Matin Ahmed is equipping young people in Bangladesh with a combination of English and computer skills so that they can effectively compete for jobs in the marketplace.
A nova ideia
Matin is creating broad-based programs to address the bottlenecks that impede young Bangladeshis from bridging the digital divide and benefiting from opportunities provided by the new economy. He is working to develop young people's English and IT skills in order to expand their employment opportunities. Matin focuses on providing students with an environment that supports, strengthens, and encourages English language learning. To sustain his program, Matin attracts students through a fee-based IT program, using the course funds to subsidize language development for groups that do not have access to quality standard English learning.
Increasingly, entry-level jobs in the service, private, and even public sectors require a combination of English and IT skills. Though the state-run school system teaches English as a compulsory subject, very few students–even college and university English graduates–have the confidence or skill to effectively communicate in the language. Computer Studies is offered as an optional subject; but again, the standards are poor.
In light of the success of neighboring India, the government of Bangladesh is actively promoting information and communication technology with a concerted push for computer education at all levels. This has resulted in the establishment of large numbers of private training centers and institutes. Most of these are based in the major cities but have also started spreading out to the smaller urban centers. Initially, the demand for training was high, but this early enthusiasm has since dropped due to the inability of graduates to secure gainful employment. Nevertheless, the demand for computer literacy is still high among the younger generation though the costs make it largely inaccessible to most of the population. Similarly, with the banning of English as a medium of instruction in the school system after independence, the few English-medium schools in operation are solely private and follow the U.K. examination system. They cater only to the richer segments of society. The same applies at the private university level and unless there is a change in social attitudes toward English learning among policymakers, the public, and other stakeholders, it may be difficult for Bangladesh's young to effectively compete for jobs in today's global, technology reliant, economy.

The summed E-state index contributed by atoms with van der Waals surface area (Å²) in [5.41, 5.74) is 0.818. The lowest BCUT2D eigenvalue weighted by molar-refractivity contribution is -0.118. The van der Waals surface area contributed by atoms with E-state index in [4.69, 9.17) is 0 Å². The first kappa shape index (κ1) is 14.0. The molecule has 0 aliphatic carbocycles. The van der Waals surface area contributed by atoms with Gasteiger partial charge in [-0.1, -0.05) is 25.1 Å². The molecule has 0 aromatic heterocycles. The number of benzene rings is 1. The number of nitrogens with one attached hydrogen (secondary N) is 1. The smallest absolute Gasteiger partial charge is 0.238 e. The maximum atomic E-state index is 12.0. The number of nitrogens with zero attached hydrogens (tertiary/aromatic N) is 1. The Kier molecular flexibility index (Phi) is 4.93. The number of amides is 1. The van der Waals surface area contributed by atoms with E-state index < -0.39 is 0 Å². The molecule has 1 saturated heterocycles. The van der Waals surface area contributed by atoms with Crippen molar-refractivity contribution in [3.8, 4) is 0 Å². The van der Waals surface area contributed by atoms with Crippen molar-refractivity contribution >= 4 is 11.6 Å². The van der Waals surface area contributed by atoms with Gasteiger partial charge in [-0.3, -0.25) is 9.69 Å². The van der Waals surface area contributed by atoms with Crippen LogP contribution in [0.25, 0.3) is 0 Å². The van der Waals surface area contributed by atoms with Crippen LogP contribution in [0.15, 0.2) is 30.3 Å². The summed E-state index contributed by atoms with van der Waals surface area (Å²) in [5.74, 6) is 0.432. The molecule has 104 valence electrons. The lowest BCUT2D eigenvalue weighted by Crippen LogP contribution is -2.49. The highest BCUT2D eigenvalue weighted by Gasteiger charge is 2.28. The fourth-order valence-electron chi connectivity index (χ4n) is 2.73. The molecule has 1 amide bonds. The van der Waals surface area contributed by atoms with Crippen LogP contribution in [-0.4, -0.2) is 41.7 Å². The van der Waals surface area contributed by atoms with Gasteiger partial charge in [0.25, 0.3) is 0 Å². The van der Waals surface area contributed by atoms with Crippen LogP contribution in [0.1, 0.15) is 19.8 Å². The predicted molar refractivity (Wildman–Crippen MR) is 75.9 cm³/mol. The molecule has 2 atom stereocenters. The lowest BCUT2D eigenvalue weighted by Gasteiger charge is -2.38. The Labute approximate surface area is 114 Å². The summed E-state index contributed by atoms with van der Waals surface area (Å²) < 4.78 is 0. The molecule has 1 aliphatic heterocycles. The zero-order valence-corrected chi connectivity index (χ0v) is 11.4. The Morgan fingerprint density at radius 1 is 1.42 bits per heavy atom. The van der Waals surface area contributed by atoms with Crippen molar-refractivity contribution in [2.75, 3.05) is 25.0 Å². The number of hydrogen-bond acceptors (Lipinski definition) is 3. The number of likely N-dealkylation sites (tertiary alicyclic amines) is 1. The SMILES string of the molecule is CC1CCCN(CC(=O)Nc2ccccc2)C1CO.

Matin regularly organizes debating competitions and IT-based events that attract students and adults alike. Through these programs, Matin emphasizes the need to create and support an environment for speaking and practicing English. He videotapes different events and broadcasts them through the local cable operator network to 1,700 homes in his project area. This public exposure helps dispel the notion that students from comparatively weaker economic groups, and particularly those outside of the major cities, cannot be conversant in the English language. It also works to counter negative social perceptions that English language breaks down cultural and moral identities.